Simone also needs DCU continuity porn, and she needs pulp action. She provides the first of these eagerly enough, and with some panache. Sure, the level of background knowledge needed to follow the story is pretty much ridiculous; I was occasionally at sea, and I’ve been obsessively reading Wonder Woman comics for months now, plus I actually know who Gorilla Grodd and the Green Lantern Corps and the Khund are — lord knows what an actual novice would make of this. Still, if you’ve already decided you don’t care if anybody but die-hards can follow you, it’s pretty great to end up with gorillas fighting Nazis. That’s genuine silver-age wackiness, damn it.
The pulp action is a little dicier. Simone has a certain amount of pulp smarts; she’s able to make Wonder Woman’s tactical ability somewhat believable — but only somewhat. . Whenever WW makes a brilliant military move the special pleading is audible. When Alan Moore has Rorschach outthink people, you feel outthought yourself. When Simone has WW outthink people, you always feel she’s throwing the character a bone. “Oh, the super-villain has you by the neck in your Diana Prince form…but luckily for you, the wall behind you is rotten, and you can knock through it with your head! The alien Green Lantern is going to beat the snot out of you — but luckily he flinches every time you say “Khund”, and you can use that to your advantage!” It’s not that it’s especially dumb. It’s just that it’s advertising itself as especially smart, and it’s not that either.
The real problem, though, is with the handling of one of the characters central contradictions: she’s supposed to be an avatar of peace, but she constantly is battling costumed yahoos. To her credit, Simone confronts this problem directly: every time WW goes into battle, she starts thinking about how much she likes fighting and how, at the same time, the Amazon code calls for ending fights as quickly as possible.
The problem is that repeating something and actually thinking about it are two different things. The issues of peace, violence, and non-violence which Simone raises are both complicated and (to me at least) important ones. They’re worth struggling with. But neither Simone nor WW struggle with them; instead, they merely present facile answers and treat the problems as solved. This is irritating and, frankly boring; it robs the narrative of much of its tension. For example, in the last story, WW is faced with a situation where she has to try to save the Khund, even though if she does so they’ll return to their genocidal ravaging of neighboring stars. The alien Green Lantern I mentioned before is all for wiping out the Khund, who murdered his daughter and threaten his homeworld and the rest of his space sector.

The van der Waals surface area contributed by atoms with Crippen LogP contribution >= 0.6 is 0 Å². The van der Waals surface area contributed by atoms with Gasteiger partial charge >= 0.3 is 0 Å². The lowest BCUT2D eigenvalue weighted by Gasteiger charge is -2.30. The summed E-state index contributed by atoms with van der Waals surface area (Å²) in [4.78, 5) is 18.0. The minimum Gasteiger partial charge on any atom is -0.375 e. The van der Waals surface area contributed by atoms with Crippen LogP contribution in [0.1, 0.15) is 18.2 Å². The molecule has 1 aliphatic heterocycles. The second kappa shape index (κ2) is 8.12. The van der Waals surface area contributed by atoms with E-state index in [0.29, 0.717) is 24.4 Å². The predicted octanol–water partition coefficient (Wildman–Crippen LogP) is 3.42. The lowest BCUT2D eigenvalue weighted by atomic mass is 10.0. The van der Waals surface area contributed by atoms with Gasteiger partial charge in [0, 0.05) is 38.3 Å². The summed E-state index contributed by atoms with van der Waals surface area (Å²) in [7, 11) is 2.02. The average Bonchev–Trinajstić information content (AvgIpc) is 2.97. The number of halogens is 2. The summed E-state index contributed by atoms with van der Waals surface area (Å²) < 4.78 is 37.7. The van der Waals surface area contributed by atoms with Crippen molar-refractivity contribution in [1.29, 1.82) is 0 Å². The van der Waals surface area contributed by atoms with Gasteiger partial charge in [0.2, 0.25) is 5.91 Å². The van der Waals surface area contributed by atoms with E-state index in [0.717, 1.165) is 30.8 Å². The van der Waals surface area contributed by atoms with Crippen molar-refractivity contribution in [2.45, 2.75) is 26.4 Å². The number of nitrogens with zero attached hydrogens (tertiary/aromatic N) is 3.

I mean, I am adamently opposed to the death penalty, and I think genocide is A Bad Thing. But…the way Simone structures the problem here, there is a pretty fucking good argument for allowing the Khund world to be destroyed. Reinhold Niebuhr would almost certainly say pull the trigger; I think you’d have a really good case under Just War theory as well. Gandhi would no doubt say you shouldn’t do it — but Gandhi was an extreme pacifist, and Wonder Woman is , you know, not. So you’d think, given all that, that our heroine might have doubts, or be conflicted, or have some level of moral conflict. But WW and her loyal sidekick Etta Candy don’t even hesitate; they’re just like — no, no, we have to show mercy to the Khund, that’s obviously the right thing to do. And not only are they certain down to their socks, but they convince everyone else too! Etta talks to a godlike ichor for five minutes and, hey presto! Godlike ichor reverses its position on capital punishment. These moral problems are just that simple. If only Orson Scott Card had known; Ender’s Game could have been a lot shorter and less tortured.
In the end, then, maybe I spoke too quickly when I said that Simone managed to avoid the traps Marston laid for her. She does outmaneuver several of them…but she’s left with maybe the biggest one of all, which is that, unlike most any other super-hero outside of Mr. A, Wonder Woman was actually about something. Marston had stuff to say, in his cranky way, about real issues, peace and war among them. His solutions to these problems were more or less crazy (have woman rule over the world and teach men submission and love as a way to combat war), but they were thought through and existed in a coherent (if cracked) belief system. Marston, in short, wasn’t glib. Simone, at least on these issues, is. When you write a comic about the glorious icon that is Superman, you don’t need to really think too hard about what the character means, because the character has always been vacuous. Writing Wonder Woman, though, forces you to confront some actual content — which is unfortunate when all you really want to do is love her and maybe create some entertaining genre product, more or less in that order.
This is the latest in a series on post-Marston version of Wonder Woman.
Update: Simone herself has a gracious note or three in comments (keep scrolling.) She points out that there are currently two volumes of her WW series available, and that a third is forthcoming shortly.